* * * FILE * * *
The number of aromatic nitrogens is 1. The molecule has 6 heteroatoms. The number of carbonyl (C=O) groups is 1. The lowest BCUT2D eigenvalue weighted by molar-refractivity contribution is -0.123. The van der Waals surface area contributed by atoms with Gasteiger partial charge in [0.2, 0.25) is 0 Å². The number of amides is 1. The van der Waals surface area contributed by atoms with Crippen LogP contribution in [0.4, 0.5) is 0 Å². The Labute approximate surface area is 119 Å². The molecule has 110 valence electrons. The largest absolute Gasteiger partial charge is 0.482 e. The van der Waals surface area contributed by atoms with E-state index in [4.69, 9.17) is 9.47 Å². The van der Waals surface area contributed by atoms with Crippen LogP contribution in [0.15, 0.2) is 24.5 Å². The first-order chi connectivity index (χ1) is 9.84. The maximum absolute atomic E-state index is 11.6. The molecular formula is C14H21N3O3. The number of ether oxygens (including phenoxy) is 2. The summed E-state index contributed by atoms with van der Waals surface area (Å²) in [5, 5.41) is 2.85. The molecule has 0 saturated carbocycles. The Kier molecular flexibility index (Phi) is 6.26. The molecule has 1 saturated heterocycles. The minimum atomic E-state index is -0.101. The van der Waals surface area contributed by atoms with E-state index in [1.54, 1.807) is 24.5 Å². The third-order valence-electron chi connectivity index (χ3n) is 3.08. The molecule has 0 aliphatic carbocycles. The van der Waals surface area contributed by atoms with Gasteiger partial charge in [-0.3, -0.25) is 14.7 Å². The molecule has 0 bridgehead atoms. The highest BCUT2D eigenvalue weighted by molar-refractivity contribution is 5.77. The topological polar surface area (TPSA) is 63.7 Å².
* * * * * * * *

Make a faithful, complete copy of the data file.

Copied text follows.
The number of aromatic nitrogens is 1. The molecule has 6 heteroatoms. The number of carbonyl (C=O) groups is 1. The lowest BCUT2D eigenvalue weighted by molar-refractivity contribution is -0.123. The van der Waals surface area contributed by atoms with Gasteiger partial charge in [0.2, 0.25) is 0 Å². The number of amides is 1. The van der Waals surface area contributed by atoms with Crippen LogP contribution in [0.4, 0.5) is 0 Å². The Labute approximate surface area is 119 Å². The molecule has 110 valence electrons. The largest absolute Gasteiger partial charge is 0.482 e. The van der Waals surface area contributed by atoms with E-state index in [4.69, 9.17) is 9.47 Å². The van der Waals surface area contributed by atoms with Crippen LogP contribution in [0.15, 0.2) is 24.5 Å². The first-order chi connectivity index (χ1) is 9.84. The maximum absolute atomic E-state index is 11.6. The molecular formula is C14H21N3O3. The number of ether oxygens (including phenoxy) is 2. The summed E-state index contributed by atoms with van der Waals surface area (Å²) in [5, 5.41) is 2.85. The molecule has 0 saturated carbocycles. The Kier molecular flexibility index (Phi) is 6.26. The molecule has 1 saturated heterocycles. The minimum atomic E-state index is -0.101. The van der Waals surface area contributed by atoms with E-state index in [1.54, 1.807) is 24.5 Å². The third-order valence-electron chi connectivity index (χ3n) is 3.08. The molecule has 0 aliphatic carbocycles. The van der Waals surface area contributed by atoms with Gasteiger partial charge in [-0.3, -0.25) is 14.7 Å². The molecule has 0 bridgehead atoms. The highest BCUT2D eigenvalue weighted by molar-refractivity contribution is 5.77. The topological polar surface area (TPSA) is 63.7 Å².